by Bill Johnson
Many firms try client development programs yet experience lackluster performance. The application of the Lean A-3 system can guide the process to creating a customized and targeted plan. Ownership is a key component for success, and engagement of senior staff is fundamental.
Lean originated as a management technique to determine the most efficient way to accomplish a goal. The tool works by listing the evaluation, planning, and implementation process on one 11-x-17-inch (A-3) piece of paper.
Many people in your firm have contact with clients on existing work. What are the most effective strategies to mine for new work, and how do you take advantage of existing relationships? How do you identify and pursue potential opportunities? Use Lean to review your current process, identify areas for improvement, develop a plan, and assign responsibilities.
Post-it Note Planning. Capturing the experience present in the room is critical. Generally, 20% of attendees dominate the conversation, but you need everyone engaged. Post-it Note sessions accomplish this by creating an atmosphere where everyone is heard and more ideas and solutions are generated. Give people 10 minutes to write ideas on Post-its, and you will be amazed at the quantity and quality of the thoughts generated. People will see how they align with others as you put the Post-it Notes on the wall and discuss as a group. It’s empowering to the participants.
Why? The first step is to answer why. What’s the end game, the expectations, and the motivation? The professionals at your firm are highly educated, have years of experience working on a variety of projects, and are recognized as experts. They want to use their expertise to help solve difficult issues and problems, but without being associated with sales. Explaining their role as a helper will motivate them and help them understand their role in client development.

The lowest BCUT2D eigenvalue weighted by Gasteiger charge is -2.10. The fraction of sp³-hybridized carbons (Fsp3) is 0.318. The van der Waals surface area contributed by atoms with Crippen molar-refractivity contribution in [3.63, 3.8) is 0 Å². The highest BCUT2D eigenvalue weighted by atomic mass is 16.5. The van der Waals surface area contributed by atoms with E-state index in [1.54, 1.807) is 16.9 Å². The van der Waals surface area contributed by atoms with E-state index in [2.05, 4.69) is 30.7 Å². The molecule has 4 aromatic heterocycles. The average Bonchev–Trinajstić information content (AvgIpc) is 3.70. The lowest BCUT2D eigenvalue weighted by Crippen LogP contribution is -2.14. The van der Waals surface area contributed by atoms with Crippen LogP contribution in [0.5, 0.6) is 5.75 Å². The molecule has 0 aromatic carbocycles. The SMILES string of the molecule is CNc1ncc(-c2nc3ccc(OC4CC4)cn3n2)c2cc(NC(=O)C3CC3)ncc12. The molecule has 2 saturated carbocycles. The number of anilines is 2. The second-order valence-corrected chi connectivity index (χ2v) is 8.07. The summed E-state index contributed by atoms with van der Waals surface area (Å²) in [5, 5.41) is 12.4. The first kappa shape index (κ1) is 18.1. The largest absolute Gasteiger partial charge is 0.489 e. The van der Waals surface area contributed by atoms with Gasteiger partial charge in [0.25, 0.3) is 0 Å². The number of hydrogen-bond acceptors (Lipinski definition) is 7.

Current State. What’s the current state of client and business development in your firm? What’s working or not working? The idea of determining the current state is to see the system clearly. Once this has been documented using Post-it Notes, the facilitator will categorize them and the group can discuss. A quantity of information will be generated in a short period of time with this inclusive technique. Summarize this on the A-3.
Root Cause. Now look at the root causes of your client development failures. Why have you not made calls, attended meetings, visited clients, followed up on leads? There might need to be systemic changes in how the business is structured. Add these results in another block on the A-3.
Future State. Now look at where you want to be and how you will get there. This is where the ideas people would like implemented are discussed. The ideas are in full view with no prioritization. The facilitator will guide the group to categorize the ideas.
Implementation Plan. The key to the implementation phase is shared responsibility and accountability. All staff need to help develop tactics for implementation and see it through, reporting to the group on a schedule that the group sets. These steps need to be measurable with milestone dates.
Plan-Do-Check-Adjust (PDCA). As you are implementing your plan, you will experience shifting priorities or have new ideas. Incorporate them! The PDCA cycle is meant to be a continuous improvement process based on learning as you are doing.
Creating a Sustainable Client Development Culture. We all want to do meaningful work and have a positive impact. Creating a sustainable client development culture will make you aware of new opportunities to help your clients. By embracing a culture of client development, you have the opportunity to move your firm into the role of trusted advisor.
To learn more, you can register for the session B03 at ABX on November 16, 8 to 9:30 a.m.
Bill Johnson is the client development manager for Terracon Consultants, Inc.